The Gold Rolex Submariner Model 1680/8
by fatboyharris, tomvox1, diverdick, delgado
“Sporty Elegance”, would be one phrase to describe the 1680/8, or the plastic gold sub. With most of the nice steel watches have already been picked up by collectors, gold watches are making a strong impression on collectors and like their steel counterparts; original early pieces are becoming more attractive.
The Nipple Dial.
The dial was produced with a matt black dial with yellow gold markers (commonly known as “nipple” dials) and tritium markers and an equally beautiful deep blue dial with similar nipple markers.
As most early 1680 watches, the dial had depth markings with meters first and later watches came with feet first. These meter first dials have become quite collectible.
The Dials Details.
There are at least two different 16808 feet first dials.
The open "6"
The close "6"
This is a rare early dial.
The Bezel Inserts.
Throughout the life of the watch, inserts were generally gold numbers on black/blue background. However, there was an option for the very first inserts of silver on black/blue background, the same as the stainless steel variety.
On the early bezel inserts, the pearl had no gold ring surrounding it. Later inserts, the pearl was set in a gold ring within the boundaries of the 12 o’clock marker triangle, while the replacement (service) ones, had a larger ring which fell outside the boundaries.
Originally fitted with a twinlock, from 1972 onwards they were all fitted with triplocks. Early triplocks had no O-ring and later triplocks with the external O-ring, were the service replacements.
Bracelets, End Pieces and Divers Extension.
Early clasps are date stamped up to the end of 1972. There are no bracelet number markings. From 1973 onwards, there is no date stamp or bracelet number markings. Clasps marked with 92908 are later bracelets or service replacements.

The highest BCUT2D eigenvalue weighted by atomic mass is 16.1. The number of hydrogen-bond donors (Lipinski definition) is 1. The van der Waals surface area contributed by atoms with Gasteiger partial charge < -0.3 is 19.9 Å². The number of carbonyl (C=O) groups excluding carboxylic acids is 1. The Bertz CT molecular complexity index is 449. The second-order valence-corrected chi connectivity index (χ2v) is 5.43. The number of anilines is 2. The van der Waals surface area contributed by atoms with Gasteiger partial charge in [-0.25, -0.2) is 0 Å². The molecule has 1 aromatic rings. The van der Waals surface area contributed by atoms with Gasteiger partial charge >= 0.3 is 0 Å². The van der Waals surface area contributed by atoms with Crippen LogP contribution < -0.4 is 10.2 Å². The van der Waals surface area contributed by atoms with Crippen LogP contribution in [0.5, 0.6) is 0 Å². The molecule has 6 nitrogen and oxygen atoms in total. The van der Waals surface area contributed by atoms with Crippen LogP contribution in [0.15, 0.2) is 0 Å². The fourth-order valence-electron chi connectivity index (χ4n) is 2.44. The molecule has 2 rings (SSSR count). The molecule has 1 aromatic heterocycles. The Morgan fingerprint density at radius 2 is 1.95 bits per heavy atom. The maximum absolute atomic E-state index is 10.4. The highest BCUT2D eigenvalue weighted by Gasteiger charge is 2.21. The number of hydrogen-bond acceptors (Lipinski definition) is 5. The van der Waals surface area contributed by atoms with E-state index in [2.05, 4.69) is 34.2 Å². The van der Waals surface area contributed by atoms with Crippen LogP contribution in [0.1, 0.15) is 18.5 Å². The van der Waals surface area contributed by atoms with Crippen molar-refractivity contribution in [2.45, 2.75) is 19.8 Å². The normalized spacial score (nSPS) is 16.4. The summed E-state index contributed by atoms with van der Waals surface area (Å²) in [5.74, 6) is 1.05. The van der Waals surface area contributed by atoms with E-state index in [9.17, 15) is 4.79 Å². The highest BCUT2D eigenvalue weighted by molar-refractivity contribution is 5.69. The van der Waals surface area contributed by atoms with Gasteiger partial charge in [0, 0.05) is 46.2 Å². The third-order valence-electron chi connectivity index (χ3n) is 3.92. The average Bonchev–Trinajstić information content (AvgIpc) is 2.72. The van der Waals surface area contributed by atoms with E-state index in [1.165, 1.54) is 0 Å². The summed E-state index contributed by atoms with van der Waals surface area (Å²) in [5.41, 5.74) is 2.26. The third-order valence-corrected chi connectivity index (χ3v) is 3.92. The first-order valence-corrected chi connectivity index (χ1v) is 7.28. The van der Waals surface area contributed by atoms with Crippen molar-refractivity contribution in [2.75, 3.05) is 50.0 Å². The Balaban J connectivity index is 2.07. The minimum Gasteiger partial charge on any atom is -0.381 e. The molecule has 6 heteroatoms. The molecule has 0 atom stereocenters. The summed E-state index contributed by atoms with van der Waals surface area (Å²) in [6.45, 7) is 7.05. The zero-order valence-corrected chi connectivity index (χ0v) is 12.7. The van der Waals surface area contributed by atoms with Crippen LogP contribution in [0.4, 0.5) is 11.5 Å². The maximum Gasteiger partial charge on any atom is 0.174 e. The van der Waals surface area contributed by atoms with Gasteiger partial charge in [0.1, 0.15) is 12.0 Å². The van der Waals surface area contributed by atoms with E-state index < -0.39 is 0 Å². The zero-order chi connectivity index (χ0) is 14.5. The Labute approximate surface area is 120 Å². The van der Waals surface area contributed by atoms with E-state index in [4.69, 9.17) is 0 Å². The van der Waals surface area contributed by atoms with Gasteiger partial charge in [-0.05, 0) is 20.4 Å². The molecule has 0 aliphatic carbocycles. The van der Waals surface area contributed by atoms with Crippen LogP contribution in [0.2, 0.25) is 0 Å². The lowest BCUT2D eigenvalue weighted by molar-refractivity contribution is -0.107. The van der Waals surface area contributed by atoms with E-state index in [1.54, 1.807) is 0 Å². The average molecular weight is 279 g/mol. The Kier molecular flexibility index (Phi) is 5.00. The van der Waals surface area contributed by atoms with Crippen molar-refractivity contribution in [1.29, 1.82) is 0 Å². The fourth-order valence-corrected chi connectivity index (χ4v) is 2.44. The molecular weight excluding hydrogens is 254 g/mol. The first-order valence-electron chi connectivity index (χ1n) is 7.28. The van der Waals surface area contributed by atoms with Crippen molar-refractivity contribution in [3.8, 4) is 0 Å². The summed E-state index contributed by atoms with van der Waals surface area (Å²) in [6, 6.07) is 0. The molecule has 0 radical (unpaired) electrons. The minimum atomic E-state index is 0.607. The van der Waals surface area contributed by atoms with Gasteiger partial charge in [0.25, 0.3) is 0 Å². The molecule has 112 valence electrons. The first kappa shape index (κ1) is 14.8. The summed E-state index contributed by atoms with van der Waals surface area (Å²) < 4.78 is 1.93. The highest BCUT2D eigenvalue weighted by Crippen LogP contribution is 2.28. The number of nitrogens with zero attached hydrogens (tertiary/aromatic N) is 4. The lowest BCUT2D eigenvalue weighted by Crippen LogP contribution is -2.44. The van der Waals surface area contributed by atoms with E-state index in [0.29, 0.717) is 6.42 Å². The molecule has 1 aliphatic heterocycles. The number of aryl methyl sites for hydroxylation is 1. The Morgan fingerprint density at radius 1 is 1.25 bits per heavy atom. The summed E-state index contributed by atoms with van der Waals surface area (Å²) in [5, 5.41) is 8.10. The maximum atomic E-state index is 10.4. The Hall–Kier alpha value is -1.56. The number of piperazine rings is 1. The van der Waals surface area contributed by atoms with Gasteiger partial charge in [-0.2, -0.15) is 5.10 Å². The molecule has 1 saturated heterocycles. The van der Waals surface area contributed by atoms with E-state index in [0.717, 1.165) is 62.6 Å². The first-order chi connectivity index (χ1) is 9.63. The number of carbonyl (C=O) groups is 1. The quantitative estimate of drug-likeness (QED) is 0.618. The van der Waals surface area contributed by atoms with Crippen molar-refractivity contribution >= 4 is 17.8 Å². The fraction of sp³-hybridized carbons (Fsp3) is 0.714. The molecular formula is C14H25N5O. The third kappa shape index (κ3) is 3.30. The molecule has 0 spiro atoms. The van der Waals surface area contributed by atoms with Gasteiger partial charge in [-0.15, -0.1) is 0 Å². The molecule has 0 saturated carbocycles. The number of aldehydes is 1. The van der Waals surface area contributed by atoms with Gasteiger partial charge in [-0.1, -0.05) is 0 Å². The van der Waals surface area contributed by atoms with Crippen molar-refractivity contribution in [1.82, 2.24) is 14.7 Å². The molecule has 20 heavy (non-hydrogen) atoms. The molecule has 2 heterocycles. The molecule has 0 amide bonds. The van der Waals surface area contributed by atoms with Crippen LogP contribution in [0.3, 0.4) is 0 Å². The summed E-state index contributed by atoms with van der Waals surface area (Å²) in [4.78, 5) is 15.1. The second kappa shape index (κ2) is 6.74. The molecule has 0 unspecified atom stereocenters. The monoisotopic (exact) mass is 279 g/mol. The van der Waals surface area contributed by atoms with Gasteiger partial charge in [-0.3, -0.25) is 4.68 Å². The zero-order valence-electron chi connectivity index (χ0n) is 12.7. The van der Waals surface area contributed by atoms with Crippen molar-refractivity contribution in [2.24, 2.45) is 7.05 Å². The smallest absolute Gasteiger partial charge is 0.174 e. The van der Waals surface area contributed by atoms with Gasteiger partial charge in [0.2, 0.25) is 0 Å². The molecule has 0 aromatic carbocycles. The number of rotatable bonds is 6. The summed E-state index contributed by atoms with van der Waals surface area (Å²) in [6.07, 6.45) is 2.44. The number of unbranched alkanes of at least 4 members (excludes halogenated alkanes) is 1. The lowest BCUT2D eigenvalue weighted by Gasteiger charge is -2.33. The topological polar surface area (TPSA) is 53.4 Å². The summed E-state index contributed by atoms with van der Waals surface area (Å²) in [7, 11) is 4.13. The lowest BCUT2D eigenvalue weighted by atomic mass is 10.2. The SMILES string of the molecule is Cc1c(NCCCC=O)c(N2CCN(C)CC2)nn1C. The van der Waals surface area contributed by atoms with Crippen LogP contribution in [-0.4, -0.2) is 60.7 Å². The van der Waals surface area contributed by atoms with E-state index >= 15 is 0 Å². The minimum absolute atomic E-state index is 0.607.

Most watches were fitted with a yellow gold bracelet model no 9290/8 and the early clasp had a raised crown at the end of the clasp with the fliplock. Later clasps (from about 4 million onwards) had the more common impressed crown in the center of the clasp, as did later service replacement bracelets.
The end pieces had no markings on the outside.
The divers extension was labeled as its steel counterparts with “PAT PENDING” or “PATETED”, depending on the age of the watch.
As many subs of its time, it carried the hardy 1575 (1570 with a date module)
Originally, all case backs had a machined finish which consisted of concentric circles. Most watches no longer have the original finish due to wear and/or polishing.
Impossible to estimate but looking at auctions and sales, there have been less than 40-50 available in the last several years. There have also been several examples that have been available at watch shows and not advertised. Some people guesstimate less than a few thousands but it is again, impossible to speculate.
The gold sub is not only a very functional watch but it can be fun to wear. It can be easily worn either on the original bracelet or on a leather strap. Whether with jeans, or with a suit to a wedding, it stands out and commands attention.